Self-funded retirees have been overlooked in the federal budget, which should have included support measures to offset retirement income losses stemming from the impact of COVID-19 on the economy, a retiree representative body has claimed.
Association of Independent Retirees president Wayne Strandquist said the impact of COVID-19 was beyond the capacity of self-funded retirees to bear without assistance in the budget and support was needed to allow them to continue to fund their own retirement after the pandemic ended.
“The association suggests the government provides support measures for retirees, such as providing offset assistance where regulatory policies such as reducing dividends by banks to cope with mortgage defaults [have led to a decline in income],” Strandquist said.
He also called on Canberra to issue government-backed infrastructure bonds for retirees, reduce the deeming rate, decrease the age pension asset and income test taper rate, introduce continuous Centrelink valuation of assets for deeming and threshold purposes, bring in more super drawdown flexibility for retirees over the age of 75 and raise the threshold for receiving the Commonwealth Seniors Health Card.
According to Strandquist these support measures are required due to large investments within superannuation and retirement income portfolios into dividend-paying companies that were currently paying reduced or nil dividends to investors.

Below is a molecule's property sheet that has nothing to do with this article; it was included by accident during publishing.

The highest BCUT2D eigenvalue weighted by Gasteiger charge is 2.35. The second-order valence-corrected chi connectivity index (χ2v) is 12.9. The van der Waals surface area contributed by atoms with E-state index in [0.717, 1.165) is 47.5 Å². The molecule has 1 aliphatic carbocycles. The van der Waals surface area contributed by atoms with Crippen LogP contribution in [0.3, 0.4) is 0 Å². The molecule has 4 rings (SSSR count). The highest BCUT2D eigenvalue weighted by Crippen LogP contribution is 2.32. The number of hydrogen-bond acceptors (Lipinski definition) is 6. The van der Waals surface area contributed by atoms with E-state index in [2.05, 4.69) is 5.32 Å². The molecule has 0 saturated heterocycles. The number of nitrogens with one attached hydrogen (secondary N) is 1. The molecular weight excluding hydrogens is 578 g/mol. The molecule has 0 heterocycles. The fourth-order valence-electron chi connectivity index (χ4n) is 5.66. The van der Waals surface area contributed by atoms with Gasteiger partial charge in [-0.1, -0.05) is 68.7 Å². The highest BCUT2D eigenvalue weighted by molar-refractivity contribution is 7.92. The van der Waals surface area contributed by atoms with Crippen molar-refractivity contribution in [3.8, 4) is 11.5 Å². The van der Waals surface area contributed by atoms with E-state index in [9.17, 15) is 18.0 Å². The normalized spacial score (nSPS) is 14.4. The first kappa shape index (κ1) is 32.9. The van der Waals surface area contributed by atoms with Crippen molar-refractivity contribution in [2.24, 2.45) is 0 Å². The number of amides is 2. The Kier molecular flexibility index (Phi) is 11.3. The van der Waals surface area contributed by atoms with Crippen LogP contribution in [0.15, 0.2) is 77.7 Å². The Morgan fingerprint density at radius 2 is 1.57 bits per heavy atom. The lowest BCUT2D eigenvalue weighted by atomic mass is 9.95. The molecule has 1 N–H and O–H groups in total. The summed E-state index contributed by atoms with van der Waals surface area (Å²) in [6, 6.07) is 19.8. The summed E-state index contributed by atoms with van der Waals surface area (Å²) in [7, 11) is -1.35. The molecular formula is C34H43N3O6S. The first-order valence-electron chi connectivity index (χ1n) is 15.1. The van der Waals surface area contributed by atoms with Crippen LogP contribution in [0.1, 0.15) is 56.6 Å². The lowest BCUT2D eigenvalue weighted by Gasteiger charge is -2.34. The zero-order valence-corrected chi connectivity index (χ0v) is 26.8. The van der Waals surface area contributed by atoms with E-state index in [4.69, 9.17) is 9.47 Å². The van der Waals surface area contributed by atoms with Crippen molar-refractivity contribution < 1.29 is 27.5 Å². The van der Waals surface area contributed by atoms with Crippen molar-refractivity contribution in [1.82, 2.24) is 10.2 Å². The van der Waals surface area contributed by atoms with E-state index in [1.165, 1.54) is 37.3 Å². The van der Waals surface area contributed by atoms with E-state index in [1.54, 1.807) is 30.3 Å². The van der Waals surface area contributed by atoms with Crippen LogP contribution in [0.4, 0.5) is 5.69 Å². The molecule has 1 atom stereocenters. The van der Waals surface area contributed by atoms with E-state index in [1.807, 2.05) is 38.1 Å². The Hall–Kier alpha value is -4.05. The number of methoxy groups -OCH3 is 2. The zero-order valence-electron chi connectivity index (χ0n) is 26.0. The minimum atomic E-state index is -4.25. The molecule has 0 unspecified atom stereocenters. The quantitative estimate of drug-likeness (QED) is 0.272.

“To compound the income loss by retirees, the Australian Prudential Regulation Authority (APRA) has provided guidance to banks to cut dividends to offset potential defaults in mortgages held by the banks. With retirees traditionally having significant investments in bank shares, this guidance by APRA means that retirees have been unfairly called upon to forgo dividend income to support bank mortgage defaults,” he explained.
“These retirees rely on income from investments in the share market, property and fixed interest, either through superannuation or private investment, for their living expenses. They have been overlooked by the government as billions of dollars have been allocated to programs to stimulate employment and the economy.
“Retirees are not requesting special consideration, but are seeking fairness in government support along with the rest of the community while COVID-19 continues to seriously impact the economy.”''